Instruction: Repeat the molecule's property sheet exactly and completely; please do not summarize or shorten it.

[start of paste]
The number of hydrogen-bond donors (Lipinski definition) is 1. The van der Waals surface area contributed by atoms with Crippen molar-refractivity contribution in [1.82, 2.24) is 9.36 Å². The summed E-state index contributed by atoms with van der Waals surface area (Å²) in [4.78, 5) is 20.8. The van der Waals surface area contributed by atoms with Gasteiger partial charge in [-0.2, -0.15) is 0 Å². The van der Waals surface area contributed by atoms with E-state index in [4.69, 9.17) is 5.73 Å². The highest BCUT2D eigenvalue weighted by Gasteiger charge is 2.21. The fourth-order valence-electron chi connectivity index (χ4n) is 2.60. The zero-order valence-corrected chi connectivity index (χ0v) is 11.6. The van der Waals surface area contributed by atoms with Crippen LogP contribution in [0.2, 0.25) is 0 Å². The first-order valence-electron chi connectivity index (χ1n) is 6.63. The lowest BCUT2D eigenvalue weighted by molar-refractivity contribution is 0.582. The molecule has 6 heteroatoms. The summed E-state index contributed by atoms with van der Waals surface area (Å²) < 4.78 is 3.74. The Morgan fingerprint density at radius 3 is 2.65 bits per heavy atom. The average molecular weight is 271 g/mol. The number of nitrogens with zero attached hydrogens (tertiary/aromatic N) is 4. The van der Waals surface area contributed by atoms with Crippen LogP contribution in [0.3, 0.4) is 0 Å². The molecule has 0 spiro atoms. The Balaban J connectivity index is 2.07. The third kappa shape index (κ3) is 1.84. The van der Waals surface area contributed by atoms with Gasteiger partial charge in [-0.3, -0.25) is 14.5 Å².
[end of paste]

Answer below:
The number of hydrogen-bond donors (Lipinski definition) is 1. The van der Waals surface area contributed by atoms with Crippen molar-refractivity contribution in [1.82, 2.24) is 9.36 Å². The summed E-state index contributed by atoms with van der Waals surface area (Å²) in [4.78, 5) is 20.8. The van der Waals surface area contributed by atoms with Gasteiger partial charge in [-0.2, -0.15) is 0 Å². The van der Waals surface area contributed by atoms with E-state index in [4.69, 9.17) is 5.73 Å². The highest BCUT2D eigenvalue weighted by Gasteiger charge is 2.21. The fourth-order valence-electron chi connectivity index (χ4n) is 2.60. The zero-order valence-corrected chi connectivity index (χ0v) is 11.6. The van der Waals surface area contributed by atoms with Crippen LogP contribution in [0.2, 0.25) is 0 Å². The first-order valence-electron chi connectivity index (χ1n) is 6.63. The lowest BCUT2D eigenvalue weighted by molar-refractivity contribution is 0.582. The molecule has 6 heteroatoms. The summed E-state index contributed by atoms with van der Waals surface area (Å²) < 4.78 is 3.74. The Morgan fingerprint density at radius 3 is 2.65 bits per heavy atom. The average molecular weight is 271 g/mol. The number of nitrogens with zero attached hydrogens (tertiary/aromatic N) is 4. The van der Waals surface area contributed by atoms with Crippen LogP contribution in [0.3, 0.4) is 0 Å². The molecule has 0 spiro atoms. The Balaban J connectivity index is 2.07. The third kappa shape index (κ3) is 1.84. The van der Waals surface area contributed by atoms with Gasteiger partial charge in [-0.3, -0.25) is 14.5 Å².